Police Taser Lawsuit Settlement Announced by San Jose
On Nov. 18, 2005, an off-duty police officer used pepper spray in an attempt to subdue Jose Angel Rios after observing him in an altercation with his wife in a parking lot. Other officers subsequently arrived and tried to subdue Rios by jolting him repeatedly with a Taser stun gun and beating him with batons.
In a lawsuit originally scheduled to go to trial in October, Rios’ family alleged officers continued stunning and beating him despite his pleas to stop. After a few minutes, Rios went limp and he was later pronounced dead.
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The coroner attributed Rios’ death to heart failure caused by the violent struggle with police while in a state of cocaine intoxication, but also listed the police Taser use as a contributing factor.
Rios’ wife and son filed the wrongful death police brutality lawsuit in November 2006. On December 16, 2008, the city of San Jose announced that they have agreed to pay $70,000 to the family, which is the first such settlement linked to a police Taser death in the city.
The Taser uses electro-muscular disruption technology to incapacitate individuals being apprehended by police who may pose a threat or flee.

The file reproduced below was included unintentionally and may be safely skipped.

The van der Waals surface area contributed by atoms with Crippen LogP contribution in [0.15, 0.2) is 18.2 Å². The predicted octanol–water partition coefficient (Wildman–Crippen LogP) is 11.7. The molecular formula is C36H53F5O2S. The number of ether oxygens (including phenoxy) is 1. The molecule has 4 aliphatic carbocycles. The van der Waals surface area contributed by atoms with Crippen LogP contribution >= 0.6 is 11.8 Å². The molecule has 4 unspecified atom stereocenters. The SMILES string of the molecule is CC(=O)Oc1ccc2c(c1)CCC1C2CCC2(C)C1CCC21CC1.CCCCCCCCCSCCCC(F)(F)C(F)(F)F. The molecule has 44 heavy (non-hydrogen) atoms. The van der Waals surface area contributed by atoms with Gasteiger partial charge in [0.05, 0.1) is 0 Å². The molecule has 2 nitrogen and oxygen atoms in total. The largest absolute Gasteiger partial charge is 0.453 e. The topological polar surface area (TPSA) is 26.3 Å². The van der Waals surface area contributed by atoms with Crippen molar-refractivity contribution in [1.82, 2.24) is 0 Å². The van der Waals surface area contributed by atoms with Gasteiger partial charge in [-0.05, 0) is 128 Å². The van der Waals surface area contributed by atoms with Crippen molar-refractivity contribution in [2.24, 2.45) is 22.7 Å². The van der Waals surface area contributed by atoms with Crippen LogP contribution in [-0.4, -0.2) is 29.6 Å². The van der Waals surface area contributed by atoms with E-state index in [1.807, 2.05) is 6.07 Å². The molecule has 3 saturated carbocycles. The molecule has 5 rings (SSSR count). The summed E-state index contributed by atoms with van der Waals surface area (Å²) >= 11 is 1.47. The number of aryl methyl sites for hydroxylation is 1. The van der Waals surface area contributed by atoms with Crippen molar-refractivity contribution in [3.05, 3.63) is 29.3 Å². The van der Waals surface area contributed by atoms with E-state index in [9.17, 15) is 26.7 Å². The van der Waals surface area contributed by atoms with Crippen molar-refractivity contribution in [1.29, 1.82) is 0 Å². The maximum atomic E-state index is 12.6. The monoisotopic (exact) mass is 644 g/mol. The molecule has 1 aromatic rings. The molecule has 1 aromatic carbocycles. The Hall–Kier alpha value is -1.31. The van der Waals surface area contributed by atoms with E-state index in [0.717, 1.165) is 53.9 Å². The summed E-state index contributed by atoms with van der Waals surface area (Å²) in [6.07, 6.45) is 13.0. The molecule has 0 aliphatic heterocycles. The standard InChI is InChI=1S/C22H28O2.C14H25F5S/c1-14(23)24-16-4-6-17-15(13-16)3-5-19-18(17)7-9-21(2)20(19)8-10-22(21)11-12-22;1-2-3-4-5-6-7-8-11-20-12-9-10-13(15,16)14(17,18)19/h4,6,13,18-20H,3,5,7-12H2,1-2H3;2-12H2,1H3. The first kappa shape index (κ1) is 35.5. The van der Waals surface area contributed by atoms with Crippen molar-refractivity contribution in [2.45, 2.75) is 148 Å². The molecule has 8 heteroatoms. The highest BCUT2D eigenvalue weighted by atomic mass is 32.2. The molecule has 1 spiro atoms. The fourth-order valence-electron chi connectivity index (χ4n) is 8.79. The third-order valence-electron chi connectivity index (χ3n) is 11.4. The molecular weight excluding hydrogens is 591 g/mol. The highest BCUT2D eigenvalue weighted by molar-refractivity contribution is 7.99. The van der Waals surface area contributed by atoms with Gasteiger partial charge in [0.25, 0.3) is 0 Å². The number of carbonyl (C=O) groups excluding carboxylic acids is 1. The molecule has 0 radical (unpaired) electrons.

There have been a number of reports of overuse and abuse of the weapons, with fatal consequences in some cases. Although Taser International, the manufacturer of the stun guns, claims that the weapons are non-lethal and safe, Amnesty International has linked hundreds of deaths to police Taser use.
A report released by Amnesty International last month called on the government to limit police Taser use to life-threatening situations or to stop using them altogether. The organization cited 334 Taser deaths between 2001 and August 2008.
In June 2008, a San Jose federal jury found Taser International partly responsible for the February 2005 death of Robert C. Heston, who was jolted repeatedly by Salinas police during an arrest. This was the first lawsuit where the manufacturer of the stun gun was held responsible for a death after use of a Taser by police.
The jury originally awarded Heston’s family $5.2 million in punitive damages, but this amount was later overturned, leaving $153,150 in compensatory damages.
JaimeJune 11, 2012 at 5:41 am
Chris. This is Jose's brother, Jaime. I pray you n little Angel are well.
ChristineAugust 24, 2011 at 10:48 pm
I am now a window and a singel mom. Becuase of tasers 50 thousand volts thew my husbens body 63 taser marks how can any body live thew that ? I feel thier is no Justice in this world so many people have died becuase of tasers. Why can't they use a net or bean bags . If a person has no gun or knife I do not see that as a threat to cop's.So why can they use some other meens to stop a person.
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